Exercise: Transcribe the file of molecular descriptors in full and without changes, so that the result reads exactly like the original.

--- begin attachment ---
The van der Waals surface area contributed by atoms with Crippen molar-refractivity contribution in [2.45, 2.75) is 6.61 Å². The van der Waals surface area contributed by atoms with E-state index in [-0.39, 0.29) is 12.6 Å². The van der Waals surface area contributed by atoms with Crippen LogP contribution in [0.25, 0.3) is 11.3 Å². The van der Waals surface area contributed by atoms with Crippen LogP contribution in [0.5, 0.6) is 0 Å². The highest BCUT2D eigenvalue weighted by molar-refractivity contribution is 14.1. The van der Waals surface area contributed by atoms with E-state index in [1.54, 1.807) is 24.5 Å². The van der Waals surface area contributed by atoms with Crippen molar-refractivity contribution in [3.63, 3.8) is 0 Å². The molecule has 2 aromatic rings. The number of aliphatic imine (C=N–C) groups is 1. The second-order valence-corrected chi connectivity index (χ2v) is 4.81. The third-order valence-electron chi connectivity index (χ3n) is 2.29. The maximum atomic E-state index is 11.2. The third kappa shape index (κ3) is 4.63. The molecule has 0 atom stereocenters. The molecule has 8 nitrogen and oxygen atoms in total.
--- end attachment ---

The van der Waals surface area contributed by atoms with Crippen molar-refractivity contribution in [2.45, 2.75) is 6.61 Å². The van der Waals surface area contributed by atoms with E-state index in [-0.39, 0.29) is 12.6 Å². The van der Waals surface area contributed by atoms with Crippen LogP contribution in [0.25, 0.3) is 11.3 Å². The van der Waals surface area contributed by atoms with Crippen LogP contribution in [0.5, 0.6) is 0 Å². The highest BCUT2D eigenvalue weighted by molar-refractivity contribution is 14.1. The van der Waals surface area contributed by atoms with E-state index in [1.54, 1.807) is 24.5 Å². The van der Waals surface area contributed by atoms with Crippen molar-refractivity contribution in [3.63, 3.8) is 0 Å². The molecule has 2 aromatic rings. The number of aliphatic imine (C=N–C) groups is 1. The second-order valence-corrected chi connectivity index (χ2v) is 4.81. The third-order valence-electron chi connectivity index (χ3n) is 2.29. The maximum atomic E-state index is 11.2. The third kappa shape index (κ3) is 4.63. The molecule has 0 atom stereocenters. The molecule has 8 nitrogen and oxygen atoms in total.